J. L. BELL is a Massachusetts writer who specializes in (among other things) the start of the American Revolution in and around Boston. He is particularly interested in the experiences of children in 1765-75. He has published scholarly papers and popular articles for both children and adults. He was consultant for an episode of History Detectives, and contributed to a display at Minute Man National Historic Park.

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Thursday, May 04, 2017

“A supposed murder committed on the body of one Henry Sparker”

Yesterday I quoted from the 9 May 1768 Boston Chronicle about a fatal dispute in Newport, Rhode Island.

That same day, Solomon Southwick of the Newport Mercury (his house shown here) ran his first report about the same event:
On the Night following [another event], between 11 and 12 o’Clock, as Mr. Henry Sparker, Shoe-Maker, of this Town, and Mr. Philip Dexter of Providence, being in Company with some of the People belonging to his Majesty’s Sloop Senegal, now in this Harbour, commanded by Capt. [Thomas] Cookson, a Difference happened between them, which ended in a very tragical Manner; Sparker being run almost thro’ the Body, with a Sword, as ’tis supposed; by which he died in about an Hour after; and Dexter received a Stab in his right Side, and had his head very much cut and mangled, by which his Life is still in Danger.

The Senegal’s Men concerned in this unhappy Affair are Mr. Robert Young, Mate, Mr. Thomas Careless, and Mr. Charles John Marshall, Midship-men; who are now confined in his Majesty’s Jail in this Town, and are to have their Trial on the first Monday in June next. As yet it seems to be a little uncertain who were the first Aggressors in this melancholy Event, the Particulars must therefore be deferred till after the Trial.
The June trial date was notable in itself. Ordinarily the colony’s superior court wouldn’t have convened until September. But on 4 May, the day after the arrest of the three naval officers, the Rhode Island legislature convened and approved
An Act empowering the justices of the superior court of judicature, court of assize and general jail delivery, to meet and hold a special court, for the trial of Thomas Careless, Charles John Marshall and Robert Young, officers on board His Majesty’s ship of war, the Senegal, now lying at anchor in the harbor of Newport, who stand committed to His Majesty’s jail, in Newport, for a supposed murder committed on the body of one Henry Sparker, in the night time, on Tuesday, the 3d day of this instant May.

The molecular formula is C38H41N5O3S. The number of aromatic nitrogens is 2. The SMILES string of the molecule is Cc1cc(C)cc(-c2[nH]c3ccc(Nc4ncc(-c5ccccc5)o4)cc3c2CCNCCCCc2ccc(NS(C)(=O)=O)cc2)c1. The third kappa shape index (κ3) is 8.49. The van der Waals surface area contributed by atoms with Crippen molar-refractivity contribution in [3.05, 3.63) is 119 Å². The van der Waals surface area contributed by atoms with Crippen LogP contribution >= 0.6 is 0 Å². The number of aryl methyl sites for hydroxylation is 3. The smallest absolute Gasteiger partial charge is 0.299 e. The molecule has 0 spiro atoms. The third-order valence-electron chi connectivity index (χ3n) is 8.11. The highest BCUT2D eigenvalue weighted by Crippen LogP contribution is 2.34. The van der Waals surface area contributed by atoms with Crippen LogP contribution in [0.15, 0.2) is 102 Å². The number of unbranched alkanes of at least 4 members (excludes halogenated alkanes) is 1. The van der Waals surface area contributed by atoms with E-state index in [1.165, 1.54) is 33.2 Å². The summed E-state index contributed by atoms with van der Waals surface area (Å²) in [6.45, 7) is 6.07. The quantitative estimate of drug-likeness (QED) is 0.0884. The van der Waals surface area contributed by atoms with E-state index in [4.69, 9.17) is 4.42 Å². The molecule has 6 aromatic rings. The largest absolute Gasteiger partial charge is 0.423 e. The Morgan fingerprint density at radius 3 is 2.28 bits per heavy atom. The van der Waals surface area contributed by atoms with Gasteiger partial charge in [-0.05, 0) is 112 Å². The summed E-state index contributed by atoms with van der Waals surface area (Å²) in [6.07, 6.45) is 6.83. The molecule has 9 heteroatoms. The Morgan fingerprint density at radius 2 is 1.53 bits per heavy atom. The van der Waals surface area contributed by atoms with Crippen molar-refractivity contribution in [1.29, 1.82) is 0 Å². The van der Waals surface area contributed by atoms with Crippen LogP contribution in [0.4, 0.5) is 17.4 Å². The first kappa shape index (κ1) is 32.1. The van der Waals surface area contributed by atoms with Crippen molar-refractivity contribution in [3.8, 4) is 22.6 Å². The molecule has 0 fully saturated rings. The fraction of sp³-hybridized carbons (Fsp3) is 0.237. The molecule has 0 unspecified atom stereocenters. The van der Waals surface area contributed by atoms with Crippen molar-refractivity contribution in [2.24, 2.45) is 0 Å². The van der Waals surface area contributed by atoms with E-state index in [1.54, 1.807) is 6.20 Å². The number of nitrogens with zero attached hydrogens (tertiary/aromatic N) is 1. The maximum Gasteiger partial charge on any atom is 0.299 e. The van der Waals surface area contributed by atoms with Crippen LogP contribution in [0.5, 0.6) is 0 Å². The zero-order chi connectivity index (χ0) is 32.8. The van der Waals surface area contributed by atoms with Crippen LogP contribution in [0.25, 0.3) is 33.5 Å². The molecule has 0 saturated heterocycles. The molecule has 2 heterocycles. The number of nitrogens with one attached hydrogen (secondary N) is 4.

The stated reason for not waiting until September was that “His Majesty’s service, by their detention in jail until that time, may greatly suffer.”

The Newport Mercury report differs in some notable ways from what the Boston Chronicle stated the same day. Most significantly, the local newspaper identified the dead man as shoemaker Henry Sparker instead of a “Dutchman” (Dutch or German?) named Nichols. It said the other American in the fight, Philip Dexter, was from Providence rather than a Newport sailor. It said that Robert Young was a mate, not merely a midshipman, on H.M.S. Senegal. Presumably these details are more reliable than the report printed off in the neighboring colony.

On the other hand, the Newport Mercury said much less about the “melancholy Event” itself than the Massachusetts paper. There was no mention of the dispute starting at “a house of ill fame” or description of how the violence developed. Southwick left out Sheriff Joseph G. Wanton’s difficulty in securing the three officers from an angry, defiant crowd. Some of those omissions might be due to how the local readership had already heard a lot about the killing over the preceding week. But the Mercury was also making its home base look better.

On 3 June, exactly one month after the fatal fight, attorney general Oliver Arnold prosecuted Young, Careless, and Marshall on the charge of murder.

COMING UP: Well, of course I was going to break here, wasn’t I?

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